Raina is among the 12 'Lucky Losers' who are on the wait list for the season's first Grand Slam in Melbourne
The organisers of the Australian Open have put in place strict Covid-19 quarantine protocols after co-passengers of the participants from three flights tested positive.
Seventy-two players have been placed in complete isolation for 14 days while the rest have been allowed to step out to train for five hours a day.
India's Ankita Raina is fortunate to be in the second category as she is currently waiting to become the third from the country to feature in a Grand Slam women's singles main draw. She is one of the 12 'lucky losers' (male and female), who is hoping to secure a spot in main event at the Australian Open.
A lucky loser is picked from the group of players who crash out in the final qualifying round and are subsequently called upon to fill in for those pulling out of the main draw based on their rankings.
Raina, ranked 180 in singles, will get to know her fate ahead of the draw on February 4. She is last among the list of six 'lucky losers', in the women's category, that have been flown into Melbourne by Tennis Australia.
"I have my travelling coach with me (from the Hemant Bendrey academy) and we both were prepared for this," said Ankita to ESPN.
"We even packed in ready-made Indian gourmet food, keeping in mind the 14-day quarantine period. Mentally, when we left for Dubai, we were ready to be in Melbourne."
While other players have complained over the strict rules and regulations, food and other amenities, Raina has had no qualms.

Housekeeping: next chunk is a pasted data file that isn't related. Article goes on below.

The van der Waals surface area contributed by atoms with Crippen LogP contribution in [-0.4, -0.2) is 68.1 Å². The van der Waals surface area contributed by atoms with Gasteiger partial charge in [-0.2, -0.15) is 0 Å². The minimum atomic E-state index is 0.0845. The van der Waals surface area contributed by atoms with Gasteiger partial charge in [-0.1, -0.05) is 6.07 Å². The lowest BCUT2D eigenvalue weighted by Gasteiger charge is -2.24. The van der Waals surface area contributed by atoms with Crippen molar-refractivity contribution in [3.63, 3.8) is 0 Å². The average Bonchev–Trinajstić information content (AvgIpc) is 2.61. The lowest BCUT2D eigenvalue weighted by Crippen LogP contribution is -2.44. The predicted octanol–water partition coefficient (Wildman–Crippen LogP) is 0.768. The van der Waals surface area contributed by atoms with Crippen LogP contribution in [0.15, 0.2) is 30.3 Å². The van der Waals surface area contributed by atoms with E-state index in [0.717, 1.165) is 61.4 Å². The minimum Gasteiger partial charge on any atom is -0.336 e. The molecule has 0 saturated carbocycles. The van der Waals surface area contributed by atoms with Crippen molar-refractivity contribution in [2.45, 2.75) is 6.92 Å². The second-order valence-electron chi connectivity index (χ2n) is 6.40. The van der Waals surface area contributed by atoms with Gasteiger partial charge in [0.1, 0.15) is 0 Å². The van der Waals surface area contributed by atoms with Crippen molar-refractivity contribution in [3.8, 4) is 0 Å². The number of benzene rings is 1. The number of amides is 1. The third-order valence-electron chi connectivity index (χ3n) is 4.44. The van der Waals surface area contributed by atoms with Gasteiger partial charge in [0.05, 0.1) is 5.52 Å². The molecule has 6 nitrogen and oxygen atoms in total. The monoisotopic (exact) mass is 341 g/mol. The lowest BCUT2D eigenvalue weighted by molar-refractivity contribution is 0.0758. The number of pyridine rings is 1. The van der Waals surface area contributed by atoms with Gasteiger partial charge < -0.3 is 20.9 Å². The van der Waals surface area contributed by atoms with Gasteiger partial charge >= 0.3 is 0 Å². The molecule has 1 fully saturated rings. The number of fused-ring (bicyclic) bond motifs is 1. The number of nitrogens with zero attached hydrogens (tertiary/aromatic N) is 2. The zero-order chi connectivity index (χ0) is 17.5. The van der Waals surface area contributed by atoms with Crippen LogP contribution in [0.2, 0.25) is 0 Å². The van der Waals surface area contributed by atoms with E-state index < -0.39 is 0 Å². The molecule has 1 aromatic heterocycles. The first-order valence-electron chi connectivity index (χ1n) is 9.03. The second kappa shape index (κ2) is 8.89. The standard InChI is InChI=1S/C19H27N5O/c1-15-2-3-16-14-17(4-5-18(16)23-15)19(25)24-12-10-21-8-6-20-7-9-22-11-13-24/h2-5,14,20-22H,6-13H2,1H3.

"I haven't had issues with the food yet. Quite honestly, travelling, competing and living in bio-bubbles since last year maybe got me used to it. I've got tested more than 40 times, even on my birthday last week in Dubai."
After a prolonged break from competitive action, she feels it is really difficult to back to matchday mode. So she chose to consult WTA psychologist Caroline Zadina in Paris after getting ousted at the French Open qualifying.
"It was taking me time to pull myself into the match zone. It's been really helpful to work with Caroline because it was difficult to resume playing on the tour post the pandemic. I'm glad I met her during that period. In Pune as well, I have a psychologist - Debashree Marathe - who I work with and it was very helpful when India was in lockdown, especially because we couldn't practise or train outside."
The 2004 Wimbledon Grand Slam final between Maria Sharapova and Serena Williams remains etched in her memory, where the Russian outplayed the leading Grand Slam winner in straight sets (6-1, 6-4). However, watching the Williams' sisters lock horns is her favourite.
"Serena and Venus matches have always been my favourite and also the one when Sania (Mirza) played Serena," she said.
"I watched the Australian Open for the first time when I was only 14. I happened to be in Melbourne then for the Asian Masters," she concluded.